Obama's Fog of War

There's been a whole lot written and said about Benghazi, but in my view, few are hitting the nail on the head.  What is really going on is that President Obama's worldview is collapsing in the face of reality, and even he can't prevaricate enough to sustain that view in the public's mind.

Despite using both the words "terror" and "Benghazi" somewhere in a long speech on September 12, Obama later blamed the Benghazi attack on "the video" -- first on Letterman on September 16 and then at the U.N. on September 25.  Anyone with eyes and ears knows that Obama and his people were blaming the attack on "the video" for days and weeks after the attack.  If you don't believe me, maybe you'll believe Chris Matthews or the newspaper he tells us to read.

How many times do we have to hear that some attack by jihadis is a reaction to something we did?  Did we allow someone to post a video on YouTube?  Did we allow someone to draw a cartoon?  Did one of our infidel Marines touch a Koran with an ungloved hand?  Did we let girls go to school?  How many ways are there to offend these people?

These jihadis tried to blow up the World Trade Center in 1993.  While not totally successful, that attempt killed six people and injured more than a thousand.  Osama bin Laden wrote his first fatwa, declaring war against the U.S., in 1996 -- during President Clinton's first term.  In his second fatwa, written in 1998, he said this:

On that basis, and in compliance with God's order, we issue the following fatwa to all Muslims: The ruling to kill the Americans and their allies -- civilians and military -- is an individual duty for every Muslim who can do it in any country in which it is possible to do it[.]

And don't forget Black Hawk Down in Mogadishu (1993), Khobar Towers in Saudi Arabia (1996), our embassies in Tanzania and Kenya (1998), and the USS Cole in 2000.

All that, all that, was during Bill Clinton's presidency.  Before George W. Bush was president.  Before we went to Afghanistan or into Iraq.  Before Abu Ghraib.  Before Gitmo.  Before waterboarding.  Before any cartoons or videos.  And then we got 9/11, which had been planned since about 1996, eight months into Bush's presidency.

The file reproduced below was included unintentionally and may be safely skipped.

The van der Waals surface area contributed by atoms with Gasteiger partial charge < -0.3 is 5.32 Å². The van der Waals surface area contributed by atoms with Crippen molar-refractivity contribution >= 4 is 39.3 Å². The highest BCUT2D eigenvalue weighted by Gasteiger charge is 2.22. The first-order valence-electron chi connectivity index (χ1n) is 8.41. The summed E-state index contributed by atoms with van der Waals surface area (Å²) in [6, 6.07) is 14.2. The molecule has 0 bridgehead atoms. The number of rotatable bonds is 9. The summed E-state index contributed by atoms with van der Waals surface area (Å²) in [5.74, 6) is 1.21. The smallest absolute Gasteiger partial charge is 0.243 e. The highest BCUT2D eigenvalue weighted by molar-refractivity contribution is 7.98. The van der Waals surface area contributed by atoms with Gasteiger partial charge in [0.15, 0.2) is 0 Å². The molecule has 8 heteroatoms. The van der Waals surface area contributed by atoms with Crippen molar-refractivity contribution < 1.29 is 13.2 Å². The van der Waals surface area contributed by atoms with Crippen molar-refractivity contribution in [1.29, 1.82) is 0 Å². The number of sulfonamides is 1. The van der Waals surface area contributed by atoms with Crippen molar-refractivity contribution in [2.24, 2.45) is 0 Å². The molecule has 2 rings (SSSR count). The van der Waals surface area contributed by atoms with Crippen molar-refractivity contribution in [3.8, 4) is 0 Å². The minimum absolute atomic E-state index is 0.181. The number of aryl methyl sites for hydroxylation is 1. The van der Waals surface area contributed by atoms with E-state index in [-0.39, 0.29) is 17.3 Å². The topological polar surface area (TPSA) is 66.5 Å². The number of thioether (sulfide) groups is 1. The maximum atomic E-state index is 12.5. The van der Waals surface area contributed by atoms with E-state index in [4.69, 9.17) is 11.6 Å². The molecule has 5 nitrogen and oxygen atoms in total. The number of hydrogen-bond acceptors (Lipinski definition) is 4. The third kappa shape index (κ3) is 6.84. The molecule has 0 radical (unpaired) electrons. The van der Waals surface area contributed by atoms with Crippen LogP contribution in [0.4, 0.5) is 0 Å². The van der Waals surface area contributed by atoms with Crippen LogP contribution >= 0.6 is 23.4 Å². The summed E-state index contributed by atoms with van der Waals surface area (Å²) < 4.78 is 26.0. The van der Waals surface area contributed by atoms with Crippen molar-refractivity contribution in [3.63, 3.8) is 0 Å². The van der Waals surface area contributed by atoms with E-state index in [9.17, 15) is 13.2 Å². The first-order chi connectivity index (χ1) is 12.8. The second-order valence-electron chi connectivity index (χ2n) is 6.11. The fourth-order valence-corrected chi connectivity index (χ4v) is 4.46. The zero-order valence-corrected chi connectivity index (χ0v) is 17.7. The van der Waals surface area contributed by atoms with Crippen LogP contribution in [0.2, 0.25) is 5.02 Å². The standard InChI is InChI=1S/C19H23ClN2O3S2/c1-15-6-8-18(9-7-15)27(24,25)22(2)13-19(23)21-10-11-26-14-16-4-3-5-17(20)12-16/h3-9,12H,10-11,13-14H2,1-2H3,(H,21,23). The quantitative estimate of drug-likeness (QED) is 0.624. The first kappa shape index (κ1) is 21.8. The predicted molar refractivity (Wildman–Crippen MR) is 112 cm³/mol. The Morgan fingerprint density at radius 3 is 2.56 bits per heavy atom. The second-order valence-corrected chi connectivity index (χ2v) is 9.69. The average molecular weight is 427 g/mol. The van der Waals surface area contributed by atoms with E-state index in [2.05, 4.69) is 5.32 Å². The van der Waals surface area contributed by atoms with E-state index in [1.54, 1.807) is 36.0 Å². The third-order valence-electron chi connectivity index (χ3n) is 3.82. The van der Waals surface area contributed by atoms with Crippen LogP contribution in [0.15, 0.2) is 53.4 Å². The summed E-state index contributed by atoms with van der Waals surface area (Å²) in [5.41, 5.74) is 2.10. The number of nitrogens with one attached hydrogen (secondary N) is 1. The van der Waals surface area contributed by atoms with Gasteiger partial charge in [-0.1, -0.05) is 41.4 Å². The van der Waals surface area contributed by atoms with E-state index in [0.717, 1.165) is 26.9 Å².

Get it?  Jihadis need no excuse.  It is beyond stupid to credit recent attacks and protests to a YouTube video.  There will always be a YouTube video that "offends" Muslims.  How about this one?  Rest assured: every time jihadis kill more Americans, they'll have some "insult to Mohammed" they can blame it on.  And also rest assured that American liberals will swallow that excuse.

The reality is that jihadis kill Americans because that is what jihadis do.  To them, it is a Muslim's duty.  It is "in compliance with God's order" and has been since 1998 at least.  No new excuses needed.

The question we should have is, how much of the Muslim ummah shares Osama's sentiments?  Obama's answer to that question is "only al-Qaeda."

That is why liberals thought we shouldn't be in Iraq.  If Osama bin Laden was not in Iraq, why should we be?  Saddam didn't plan 9/11; Osama did.  Why weren't we tracking down Osama in Afghanistan or Pakistan, instead of "nation-building" in Iraq?  (As it turned out, AQ was in Iraq, and there was "a sufficient basis for a reasonable jury to draw inferences that Iraq provided material support to bin Laden and al Qaeda."  But never mind that for now.  Those are mere facts.)